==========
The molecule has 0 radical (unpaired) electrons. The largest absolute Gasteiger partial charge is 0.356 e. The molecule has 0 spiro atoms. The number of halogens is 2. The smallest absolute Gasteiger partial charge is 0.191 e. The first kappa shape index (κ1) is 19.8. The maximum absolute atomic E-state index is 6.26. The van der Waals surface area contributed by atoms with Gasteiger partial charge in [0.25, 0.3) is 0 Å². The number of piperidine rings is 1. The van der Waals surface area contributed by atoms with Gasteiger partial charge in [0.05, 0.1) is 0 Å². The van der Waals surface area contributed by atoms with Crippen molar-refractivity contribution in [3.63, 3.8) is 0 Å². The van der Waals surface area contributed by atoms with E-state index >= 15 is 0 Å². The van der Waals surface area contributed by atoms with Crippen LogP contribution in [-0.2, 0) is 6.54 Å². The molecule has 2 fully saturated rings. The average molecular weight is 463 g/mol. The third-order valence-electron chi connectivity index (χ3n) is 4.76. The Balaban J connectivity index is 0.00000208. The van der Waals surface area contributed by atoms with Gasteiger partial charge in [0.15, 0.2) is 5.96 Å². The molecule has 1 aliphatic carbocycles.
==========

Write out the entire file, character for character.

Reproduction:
The molecule has 0 radical (unpaired) electrons. The largest absolute Gasteiger partial charge is 0.356 e. The molecule has 0 spiro atoms. The number of halogens is 2. The smallest absolute Gasteiger partial charge is 0.191 e. The first kappa shape index (κ1) is 19.8. The maximum absolute atomic E-state index is 6.26. The van der Waals surface area contributed by atoms with Gasteiger partial charge in [0.25, 0.3) is 0 Å². The number of piperidine rings is 1. The van der Waals surface area contributed by atoms with Gasteiger partial charge in [0.05, 0.1) is 0 Å². The van der Waals surface area contributed by atoms with Crippen molar-refractivity contribution in [3.63, 3.8) is 0 Å². The van der Waals surface area contributed by atoms with E-state index >= 15 is 0 Å². The van der Waals surface area contributed by atoms with Crippen LogP contribution in [-0.2, 0) is 6.54 Å². The molecule has 2 fully saturated rings. The average molecular weight is 463 g/mol. The third-order valence-electron chi connectivity index (χ3n) is 4.76. The Balaban J connectivity index is 0.00000208. The van der Waals surface area contributed by atoms with Gasteiger partial charge in [0.15, 0.2) is 5.96 Å². The molecule has 1 aliphatic carbocycles.